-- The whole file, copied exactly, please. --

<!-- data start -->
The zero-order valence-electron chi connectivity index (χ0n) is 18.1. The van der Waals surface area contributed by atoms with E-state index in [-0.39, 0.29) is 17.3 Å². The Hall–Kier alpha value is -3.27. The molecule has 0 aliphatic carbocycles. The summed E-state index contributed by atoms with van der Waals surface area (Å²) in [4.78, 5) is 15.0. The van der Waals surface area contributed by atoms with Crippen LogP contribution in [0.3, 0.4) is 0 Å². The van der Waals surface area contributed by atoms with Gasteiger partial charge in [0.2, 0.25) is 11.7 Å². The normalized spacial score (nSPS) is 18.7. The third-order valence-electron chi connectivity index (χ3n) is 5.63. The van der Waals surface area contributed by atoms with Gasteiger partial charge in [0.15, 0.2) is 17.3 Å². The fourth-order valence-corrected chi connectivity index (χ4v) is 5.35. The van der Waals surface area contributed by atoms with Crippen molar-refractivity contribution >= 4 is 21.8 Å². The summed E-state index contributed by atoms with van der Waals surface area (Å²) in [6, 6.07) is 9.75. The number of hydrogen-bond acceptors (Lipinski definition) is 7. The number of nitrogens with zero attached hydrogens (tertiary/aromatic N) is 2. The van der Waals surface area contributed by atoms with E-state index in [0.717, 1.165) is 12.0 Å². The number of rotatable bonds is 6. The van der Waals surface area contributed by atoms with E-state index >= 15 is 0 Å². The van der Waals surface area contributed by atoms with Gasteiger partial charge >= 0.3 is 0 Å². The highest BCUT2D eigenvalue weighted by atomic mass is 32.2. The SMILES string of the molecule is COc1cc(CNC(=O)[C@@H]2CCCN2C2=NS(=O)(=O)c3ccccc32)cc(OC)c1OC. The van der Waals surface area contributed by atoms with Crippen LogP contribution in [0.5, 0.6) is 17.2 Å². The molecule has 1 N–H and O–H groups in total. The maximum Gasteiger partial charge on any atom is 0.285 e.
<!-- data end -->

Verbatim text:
The zero-order valence-electron chi connectivity index (χ0n) is 18.1. The van der Waals surface area contributed by atoms with E-state index in [-0.39, 0.29) is 17.3 Å². The Hall–Kier alpha value is -3.27. The molecule has 0 aliphatic carbocycles. The summed E-state index contributed by atoms with van der Waals surface area (Å²) in [4.78, 5) is 15.0. The van der Waals surface area contributed by atoms with Crippen LogP contribution in [0.3, 0.4) is 0 Å². The van der Waals surface area contributed by atoms with Gasteiger partial charge in [0.2, 0.25) is 11.7 Å². The normalized spacial score (nSPS) is 18.7. The third-order valence-electron chi connectivity index (χ3n) is 5.63. The van der Waals surface area contributed by atoms with Gasteiger partial charge in [0.15, 0.2) is 17.3 Å². The fourth-order valence-corrected chi connectivity index (χ4v) is 5.35. The van der Waals surface area contributed by atoms with Crippen molar-refractivity contribution >= 4 is 21.8 Å². The summed E-state index contributed by atoms with van der Waals surface area (Å²) in [6, 6.07) is 9.75. The number of hydrogen-bond acceptors (Lipinski definition) is 7. The number of nitrogens with zero attached hydrogens (tertiary/aromatic N) is 2. The van der Waals surface area contributed by atoms with E-state index in [0.717, 1.165) is 12.0 Å². The number of rotatable bonds is 6. The van der Waals surface area contributed by atoms with E-state index >= 15 is 0 Å². The van der Waals surface area contributed by atoms with Gasteiger partial charge >= 0.3 is 0 Å². The highest BCUT2D eigenvalue weighted by atomic mass is 32.2. The SMILES string of the molecule is COc1cc(CNC(=O)[C@@H]2CCCN2C2=NS(=O)(=O)c3ccccc32)cc(OC)c1OC. The van der Waals surface area contributed by atoms with Crippen LogP contribution in [0.5, 0.6) is 17.2 Å². The molecule has 1 N–H and O–H groups in total. The maximum Gasteiger partial charge on any atom is 0.285 e.